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minnesota: weak laws
KEY MESSAGE: Animal governance is in its infancy. Minnesota has no State laws to regulate the dog and cat breeding industry; local ordinances vary widely between counties and cities and are often not enforced.
There are a variety of reasons for why Minnesota and other states have been slow to protect animals and regulate the dog and cat breeding industry.
An understanding of politics
Politics is key. Understanding the lawmaking process is critical to creating laws that protect animals.
If legislators throughout Minnesota, for instance, do not hear directly from constituents (those living in their voting district) who support animal protection efforts, they may not consider this an issue of importance so no action is taken. This is particularily true of Minnesota House and Senate committee chairs who determine whether or not a bill will get a hearing; if a bill is not heard in committees, it does not proceed further in the legislative process for that year.
In Minnesota, devoted citizens (mostly volunteer) have been able to successfully work with legislators to help pass animal welfare laws, though much more work is yet to be done. Nonprofit animal organizations are highly supportive but many lack the resources for full-time advocacy — in addition to providing shelter, rescue and care for thousands of unwanted animals.
States Julie E. Lewin in Get Political for Animals: “From coast to coast, state laws and local ordinances affecting animals remain appallingly weak, even those applying to dogs and cats, … We [those who care about animals] must become political for animals, so we can win the really strong laws and ordinances that would release animals from pain. Such laws and ordinances have powerful opposition. Yet they are winnable — if we organize our support into voting blocs — that is, political organizations for animals — in our towns, cities, counties, and states.… There are lawmakers who care about animals but without a voting bloc organization to protect them on Election Day and to pressure lawmakers, they can’t do much or win much.”
The need for revenues
Revenues required to inspect and enforce breeding facilities is also a common point raised by the opposition.
All legislation, no matter what issue, requires resources for implementation. Past breeder legislation (introduced but not passed) allowed for licensing fees for the hiring of inspectors; unfortunately, the opposition was still threatened by any fees which would cut into their profit margins.
In addition to licensing fees, other innovative revenues sources are possible, if legislators are willing:
A shared understanding that animals feel pain and can suffer
A final, deeper, cultural reason for why animal protection laws are met with opposition goes to a basic question of pain. Can animals feel pain and suffer?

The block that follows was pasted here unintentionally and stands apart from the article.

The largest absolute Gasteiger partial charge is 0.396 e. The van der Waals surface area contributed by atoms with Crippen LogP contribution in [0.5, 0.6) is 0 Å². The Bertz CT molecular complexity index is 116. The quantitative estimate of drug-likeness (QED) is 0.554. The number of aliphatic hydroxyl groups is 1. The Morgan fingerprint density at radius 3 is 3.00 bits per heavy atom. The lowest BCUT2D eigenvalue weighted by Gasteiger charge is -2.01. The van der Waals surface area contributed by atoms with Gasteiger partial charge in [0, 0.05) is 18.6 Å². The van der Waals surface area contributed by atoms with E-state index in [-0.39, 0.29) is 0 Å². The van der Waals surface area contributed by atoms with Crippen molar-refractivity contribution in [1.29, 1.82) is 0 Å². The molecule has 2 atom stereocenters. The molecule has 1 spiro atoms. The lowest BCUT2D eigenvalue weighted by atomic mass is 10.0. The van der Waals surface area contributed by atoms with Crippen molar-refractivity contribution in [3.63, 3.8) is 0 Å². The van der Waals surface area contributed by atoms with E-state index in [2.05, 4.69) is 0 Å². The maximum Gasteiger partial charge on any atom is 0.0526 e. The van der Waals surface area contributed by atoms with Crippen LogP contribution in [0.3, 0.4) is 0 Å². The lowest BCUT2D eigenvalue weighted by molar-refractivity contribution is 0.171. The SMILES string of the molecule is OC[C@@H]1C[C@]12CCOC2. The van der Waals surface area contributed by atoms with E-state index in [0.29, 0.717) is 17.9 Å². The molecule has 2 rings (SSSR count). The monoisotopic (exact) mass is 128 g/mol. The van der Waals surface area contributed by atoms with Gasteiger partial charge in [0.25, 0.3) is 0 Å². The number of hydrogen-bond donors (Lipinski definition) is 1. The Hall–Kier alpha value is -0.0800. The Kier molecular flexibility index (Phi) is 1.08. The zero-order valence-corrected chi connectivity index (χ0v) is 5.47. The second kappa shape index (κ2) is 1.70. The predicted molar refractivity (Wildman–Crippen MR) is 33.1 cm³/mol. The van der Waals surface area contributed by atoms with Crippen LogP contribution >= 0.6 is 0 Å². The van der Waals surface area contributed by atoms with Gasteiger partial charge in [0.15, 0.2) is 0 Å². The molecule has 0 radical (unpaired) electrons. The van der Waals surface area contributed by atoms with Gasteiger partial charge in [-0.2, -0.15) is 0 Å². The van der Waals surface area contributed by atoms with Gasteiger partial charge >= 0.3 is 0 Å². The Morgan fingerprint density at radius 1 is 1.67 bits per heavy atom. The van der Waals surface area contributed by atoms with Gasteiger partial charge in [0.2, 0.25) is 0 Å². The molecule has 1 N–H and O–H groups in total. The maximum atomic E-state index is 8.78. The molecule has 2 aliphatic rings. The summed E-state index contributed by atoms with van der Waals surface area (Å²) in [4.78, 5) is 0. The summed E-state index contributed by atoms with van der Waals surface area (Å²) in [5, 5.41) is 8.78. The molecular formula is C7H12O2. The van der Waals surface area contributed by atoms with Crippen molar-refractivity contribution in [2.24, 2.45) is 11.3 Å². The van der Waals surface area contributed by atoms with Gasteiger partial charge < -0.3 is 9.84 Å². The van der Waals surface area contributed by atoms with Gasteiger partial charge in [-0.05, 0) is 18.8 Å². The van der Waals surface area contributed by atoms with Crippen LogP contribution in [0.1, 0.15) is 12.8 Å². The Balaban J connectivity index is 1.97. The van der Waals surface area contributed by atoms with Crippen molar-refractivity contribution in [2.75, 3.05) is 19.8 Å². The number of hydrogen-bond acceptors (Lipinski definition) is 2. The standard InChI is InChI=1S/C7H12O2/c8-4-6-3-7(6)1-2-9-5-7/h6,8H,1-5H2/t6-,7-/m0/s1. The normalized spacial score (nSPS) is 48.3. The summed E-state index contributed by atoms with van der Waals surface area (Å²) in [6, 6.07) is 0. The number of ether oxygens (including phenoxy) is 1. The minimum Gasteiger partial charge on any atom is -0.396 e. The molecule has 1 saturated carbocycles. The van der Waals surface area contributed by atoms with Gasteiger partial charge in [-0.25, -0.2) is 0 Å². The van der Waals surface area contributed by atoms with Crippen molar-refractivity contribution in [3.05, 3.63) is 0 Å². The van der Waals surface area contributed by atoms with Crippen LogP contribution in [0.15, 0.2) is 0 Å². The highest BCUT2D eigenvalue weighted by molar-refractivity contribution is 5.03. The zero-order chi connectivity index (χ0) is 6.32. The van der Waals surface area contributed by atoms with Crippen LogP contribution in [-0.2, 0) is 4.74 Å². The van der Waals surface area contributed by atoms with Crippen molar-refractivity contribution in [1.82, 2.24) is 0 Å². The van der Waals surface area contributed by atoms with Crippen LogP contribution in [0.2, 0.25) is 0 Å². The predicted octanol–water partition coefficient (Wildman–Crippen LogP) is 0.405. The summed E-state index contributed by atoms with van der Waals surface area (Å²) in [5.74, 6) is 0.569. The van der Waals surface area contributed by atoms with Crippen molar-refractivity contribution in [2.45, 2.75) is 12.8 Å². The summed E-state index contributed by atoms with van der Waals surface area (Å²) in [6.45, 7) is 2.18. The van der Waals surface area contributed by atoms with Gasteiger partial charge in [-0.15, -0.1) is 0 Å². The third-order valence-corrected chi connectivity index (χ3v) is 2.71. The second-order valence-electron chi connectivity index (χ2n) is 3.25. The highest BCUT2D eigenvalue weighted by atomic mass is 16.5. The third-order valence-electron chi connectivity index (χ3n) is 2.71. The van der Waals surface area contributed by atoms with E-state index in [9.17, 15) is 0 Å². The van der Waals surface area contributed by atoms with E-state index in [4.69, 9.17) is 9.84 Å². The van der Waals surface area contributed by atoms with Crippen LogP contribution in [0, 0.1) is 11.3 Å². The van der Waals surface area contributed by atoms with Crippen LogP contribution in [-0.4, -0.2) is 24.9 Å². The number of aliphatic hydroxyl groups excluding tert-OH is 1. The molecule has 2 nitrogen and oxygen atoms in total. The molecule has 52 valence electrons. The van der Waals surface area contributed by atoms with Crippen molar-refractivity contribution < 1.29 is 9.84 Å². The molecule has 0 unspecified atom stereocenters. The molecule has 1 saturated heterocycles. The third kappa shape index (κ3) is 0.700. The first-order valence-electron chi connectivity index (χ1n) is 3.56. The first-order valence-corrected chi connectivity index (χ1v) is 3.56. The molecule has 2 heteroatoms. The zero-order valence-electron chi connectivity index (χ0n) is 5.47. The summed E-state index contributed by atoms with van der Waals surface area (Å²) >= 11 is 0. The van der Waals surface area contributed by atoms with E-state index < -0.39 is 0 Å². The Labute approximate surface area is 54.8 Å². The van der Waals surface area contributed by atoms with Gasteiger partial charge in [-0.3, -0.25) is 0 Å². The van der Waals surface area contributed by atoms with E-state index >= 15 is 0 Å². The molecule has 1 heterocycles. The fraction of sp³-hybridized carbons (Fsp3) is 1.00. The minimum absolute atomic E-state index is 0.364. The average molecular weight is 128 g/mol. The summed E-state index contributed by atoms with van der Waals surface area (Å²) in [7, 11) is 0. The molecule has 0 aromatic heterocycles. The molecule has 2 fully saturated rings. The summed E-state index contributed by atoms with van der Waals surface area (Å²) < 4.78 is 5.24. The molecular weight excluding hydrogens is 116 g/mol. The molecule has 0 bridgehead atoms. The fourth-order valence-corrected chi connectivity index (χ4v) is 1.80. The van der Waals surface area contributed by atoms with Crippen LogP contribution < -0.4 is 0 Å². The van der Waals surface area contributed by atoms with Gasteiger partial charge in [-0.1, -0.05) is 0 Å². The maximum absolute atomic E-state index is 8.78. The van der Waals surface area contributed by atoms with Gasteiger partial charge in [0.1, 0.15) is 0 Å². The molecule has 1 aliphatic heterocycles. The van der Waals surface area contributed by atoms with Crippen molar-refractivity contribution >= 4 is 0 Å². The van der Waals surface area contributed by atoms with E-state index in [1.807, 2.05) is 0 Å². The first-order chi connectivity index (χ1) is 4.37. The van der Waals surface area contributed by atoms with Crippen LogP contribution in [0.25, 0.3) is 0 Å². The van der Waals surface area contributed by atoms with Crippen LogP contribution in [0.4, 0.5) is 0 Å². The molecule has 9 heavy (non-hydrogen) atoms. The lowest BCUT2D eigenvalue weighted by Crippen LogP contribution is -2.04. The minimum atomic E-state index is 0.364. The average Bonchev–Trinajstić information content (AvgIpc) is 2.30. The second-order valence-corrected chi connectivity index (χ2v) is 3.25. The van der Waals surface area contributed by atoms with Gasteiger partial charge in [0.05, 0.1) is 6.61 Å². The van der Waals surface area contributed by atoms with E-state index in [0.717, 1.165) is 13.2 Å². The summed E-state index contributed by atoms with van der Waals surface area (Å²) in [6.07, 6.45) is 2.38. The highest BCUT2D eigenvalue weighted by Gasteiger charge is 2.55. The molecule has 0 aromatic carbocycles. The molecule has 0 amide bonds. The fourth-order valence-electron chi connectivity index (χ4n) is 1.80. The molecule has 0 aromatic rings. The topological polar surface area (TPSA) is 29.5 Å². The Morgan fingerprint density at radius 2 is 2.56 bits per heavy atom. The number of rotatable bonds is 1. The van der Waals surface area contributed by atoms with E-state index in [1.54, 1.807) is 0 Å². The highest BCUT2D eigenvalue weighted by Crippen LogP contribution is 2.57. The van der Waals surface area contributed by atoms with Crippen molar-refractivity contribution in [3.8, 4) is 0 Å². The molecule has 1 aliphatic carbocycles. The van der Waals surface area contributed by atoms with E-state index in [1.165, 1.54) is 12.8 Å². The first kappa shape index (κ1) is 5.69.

Odd as it may sound, a statement made centuries ago still shapes opinions today. In the 1600s, Rene Descartes, a famous French mathematician, scientist and philosopher, declared that animals could not feel pain. Descartes “incorrectly believed that only humans have pineal glands, just as, in his view, only humans have minds. This led him to the belief that animals cannot feel pain, and Descartes's practice of vivisection (the dissection of live animals) became widely practiced throughout Europe until the Enlightenment.” (Wikipedia) His belief and declaration stuck in the minds of humans, and, even today, in the 21st century, explains why some people treat animals inhumanely — as if pain, due to neglect or abuse, is not a factor to consider.
Descartes’ view has been proven false, scientifically. In 2007, the American Animal Hospital Association (AAHA) and the American Association of Feline Practitioners (AAFP) stated in the AAHA/AAFP Pain Management Guidelines for Dogs & Cats: “Historically it was thought that animals did not feel pain or that they perceived pain differently than humans.… It is now well established that animals and humans have similar neural pathways for the development, conduction and modulation of pain. According to the principle of analogy, because cats and dogs have neural pathways and neurotransmitters that are similar, if not identical, to those of humans, it is highly likely animals experience pain similarly.”
The International Veterinary Academy of Pain Management (IVAPM) supports this: “Many years prior to the establishment of the IVAPM, the control of pain was entirely secondary to the control of disease in both human and veterinary medicine. The obvious consequence, of course, was a great deal of unnecessary discomfort and suffering. The good news is that there has been a clear shift in philosophy toward recognizing pain as both a symptom and, in some cases, a disease entity in its own right. As a result, patient comfort, i.e. timely, appropriate and effective management of pain, is included among the primary goals in compassionate health care.” (IVAPM, 2005, Treating Pain in Companion Animals)
This debate of animal pain and suffering and whether the law is involved is not new. In the 18th century, philosopher Jeremy Betham framed the issue about animals and law in An Introduction to the Principles of Morals and Legislation. Betham stated: “The question is not, "Can they reason?" nor, "Can they talk?" but, "Can they suffer?"